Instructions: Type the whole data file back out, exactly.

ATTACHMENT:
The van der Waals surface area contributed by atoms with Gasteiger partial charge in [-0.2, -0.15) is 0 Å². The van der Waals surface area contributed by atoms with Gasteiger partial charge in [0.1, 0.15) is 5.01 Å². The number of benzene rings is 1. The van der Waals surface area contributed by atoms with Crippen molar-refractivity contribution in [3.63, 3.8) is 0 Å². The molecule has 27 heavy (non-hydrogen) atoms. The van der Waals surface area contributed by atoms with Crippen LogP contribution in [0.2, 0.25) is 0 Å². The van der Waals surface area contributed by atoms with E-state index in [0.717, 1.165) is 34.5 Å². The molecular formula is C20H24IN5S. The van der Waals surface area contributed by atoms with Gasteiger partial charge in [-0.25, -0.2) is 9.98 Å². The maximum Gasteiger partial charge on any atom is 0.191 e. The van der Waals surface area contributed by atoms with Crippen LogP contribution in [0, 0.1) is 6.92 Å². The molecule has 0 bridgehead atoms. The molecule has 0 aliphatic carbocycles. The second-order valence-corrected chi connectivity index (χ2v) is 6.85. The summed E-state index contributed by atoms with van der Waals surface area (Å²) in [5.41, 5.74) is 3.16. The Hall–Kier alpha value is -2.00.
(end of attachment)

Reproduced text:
The van der Waals surface area contributed by atoms with Gasteiger partial charge in [-0.2, -0.15) is 0 Å². The van der Waals surface area contributed by atoms with Gasteiger partial charge in [0.1, 0.15) is 5.01 Å². The number of benzene rings is 1. The van der Waals surface area contributed by atoms with Crippen molar-refractivity contribution in [3.63, 3.8) is 0 Å². The molecule has 27 heavy (non-hydrogen) atoms. The van der Waals surface area contributed by atoms with Crippen LogP contribution in [0.2, 0.25) is 0 Å². The van der Waals surface area contributed by atoms with E-state index in [0.717, 1.165) is 34.5 Å². The molecular formula is C20H24IN5S. The van der Waals surface area contributed by atoms with Gasteiger partial charge in [-0.25, -0.2) is 9.98 Å². The maximum Gasteiger partial charge on any atom is 0.191 e. The van der Waals surface area contributed by atoms with Crippen LogP contribution in [0, 0.1) is 6.92 Å². The molecule has 0 bridgehead atoms. The molecule has 0 aliphatic carbocycles. The second-order valence-corrected chi connectivity index (χ2v) is 6.85. The summed E-state index contributed by atoms with van der Waals surface area (Å²) in [5.41, 5.74) is 3.16. The Hall–Kier alpha value is -2.00.